In a study published in PNAS, researchers from Karolinska Institutet, the Royal Institute of Technology (KTH), Nagoya University, and Technische Universität Braunschweig show an undiscovered heterogeneity of adult zebrafish Purkinje cells, revealing the existence of anatomically and functionally distinct cell types.
The cerebellum, sometimes referred to as the “tree of life,” is an important brain structure that allows us to perform smooth and coordinated movements. The Purkinje cells which are the principal neurons of cerebellar computations, were up until now thought to be more or less identical.
“In our recent study, performed on adult zebrafish, we show that the Purkinje cells are forming a mixed population of neurons with distinct characteristics,” explains Konstantinos Ampatzis, assistant professor at the Department of Neuroscience and corresponding author of the study.
“Importantly, the different types of Purkinje cells were found to communicate extensively, allowing them to process the motor program differentially, revealing a new logic of the organization and functionality of the cerebellum,” he continues.
Besides the importance of the cerebellum in movements, current studies also suggest it is involved in several and diverse non-motor functions such as cognition, emotions, learning, and social interactions. Consequently, abnormalities in cerebellar organization and functionality characterize an array of different conditions, ranging from ataxia to autism. A shred of common pathological evidence in all these situations of the cerebellum is the partial loss of Purkinje cells.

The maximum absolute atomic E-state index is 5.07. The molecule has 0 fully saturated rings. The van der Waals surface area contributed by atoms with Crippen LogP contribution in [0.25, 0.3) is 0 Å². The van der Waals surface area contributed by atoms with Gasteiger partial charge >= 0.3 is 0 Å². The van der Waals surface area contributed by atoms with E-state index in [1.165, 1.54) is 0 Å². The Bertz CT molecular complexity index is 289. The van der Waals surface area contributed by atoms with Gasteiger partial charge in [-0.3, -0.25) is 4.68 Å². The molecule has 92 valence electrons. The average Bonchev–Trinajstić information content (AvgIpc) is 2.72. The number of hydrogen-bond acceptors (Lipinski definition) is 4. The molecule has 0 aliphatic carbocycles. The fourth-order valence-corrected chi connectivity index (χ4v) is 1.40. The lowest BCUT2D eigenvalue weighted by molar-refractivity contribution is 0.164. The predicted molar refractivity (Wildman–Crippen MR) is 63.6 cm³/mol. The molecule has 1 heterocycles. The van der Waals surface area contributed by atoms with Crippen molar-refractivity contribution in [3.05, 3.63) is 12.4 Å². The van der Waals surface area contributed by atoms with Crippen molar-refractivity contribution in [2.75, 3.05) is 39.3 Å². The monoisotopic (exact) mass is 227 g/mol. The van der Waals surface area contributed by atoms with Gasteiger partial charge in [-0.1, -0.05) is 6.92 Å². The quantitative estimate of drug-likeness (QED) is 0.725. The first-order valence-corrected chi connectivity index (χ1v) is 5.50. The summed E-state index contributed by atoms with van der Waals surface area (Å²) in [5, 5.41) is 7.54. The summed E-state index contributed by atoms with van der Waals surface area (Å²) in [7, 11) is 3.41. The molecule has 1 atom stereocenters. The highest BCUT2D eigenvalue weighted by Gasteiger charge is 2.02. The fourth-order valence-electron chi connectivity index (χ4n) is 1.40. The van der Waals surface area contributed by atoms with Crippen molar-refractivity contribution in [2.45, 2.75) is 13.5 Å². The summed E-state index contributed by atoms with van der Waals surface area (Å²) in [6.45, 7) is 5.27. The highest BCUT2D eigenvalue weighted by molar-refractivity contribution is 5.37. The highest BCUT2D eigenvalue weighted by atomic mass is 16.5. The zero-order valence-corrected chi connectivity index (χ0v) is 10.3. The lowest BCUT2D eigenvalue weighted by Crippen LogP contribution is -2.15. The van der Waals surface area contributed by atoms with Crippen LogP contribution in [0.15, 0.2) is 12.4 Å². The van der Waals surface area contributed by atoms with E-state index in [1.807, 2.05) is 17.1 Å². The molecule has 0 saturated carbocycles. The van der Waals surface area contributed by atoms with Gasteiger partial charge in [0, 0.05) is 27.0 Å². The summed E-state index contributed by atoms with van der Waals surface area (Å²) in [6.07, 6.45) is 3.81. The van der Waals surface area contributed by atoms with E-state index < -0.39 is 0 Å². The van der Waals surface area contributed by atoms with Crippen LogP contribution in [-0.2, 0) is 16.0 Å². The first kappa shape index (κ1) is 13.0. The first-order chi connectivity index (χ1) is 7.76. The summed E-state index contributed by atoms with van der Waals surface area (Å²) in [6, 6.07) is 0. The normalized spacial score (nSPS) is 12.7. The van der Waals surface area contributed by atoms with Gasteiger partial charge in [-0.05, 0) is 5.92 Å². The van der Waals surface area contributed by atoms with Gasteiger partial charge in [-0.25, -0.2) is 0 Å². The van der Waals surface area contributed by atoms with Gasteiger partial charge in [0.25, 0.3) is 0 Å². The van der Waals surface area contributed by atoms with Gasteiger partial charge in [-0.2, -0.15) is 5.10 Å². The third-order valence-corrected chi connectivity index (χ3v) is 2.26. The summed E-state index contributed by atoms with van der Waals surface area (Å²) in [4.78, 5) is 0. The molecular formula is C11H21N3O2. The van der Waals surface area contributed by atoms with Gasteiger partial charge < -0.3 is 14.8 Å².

“The loss of Purkinje cells were thought to be random because of the assumption that all are similar, however, we can now reveal that these cells are different and we anticipate that future studies will disclose the existence of Purkinje cell type related vulnerability, which is a common feature in all neurodegenerative disorders,” Konstantinos Ampatzis adds.
The study investigated the organization of Purkinje cell population and probed their contribution to locomotion, using anatomical, electrophysiological, and behavioral approaches in adult zebrafish. It challenges the notion that Purkinje cells are all identical neurons by providing detailed evidence that are organized into distinct types.
What are the most important results? “We hope that our research will set up the pillars to help us better understand the involvement of the cerebellum in motor and non-motor functions, which could better explain the Purkinje cells’ pathophysiology,” says Konstantinos Ampatzis.
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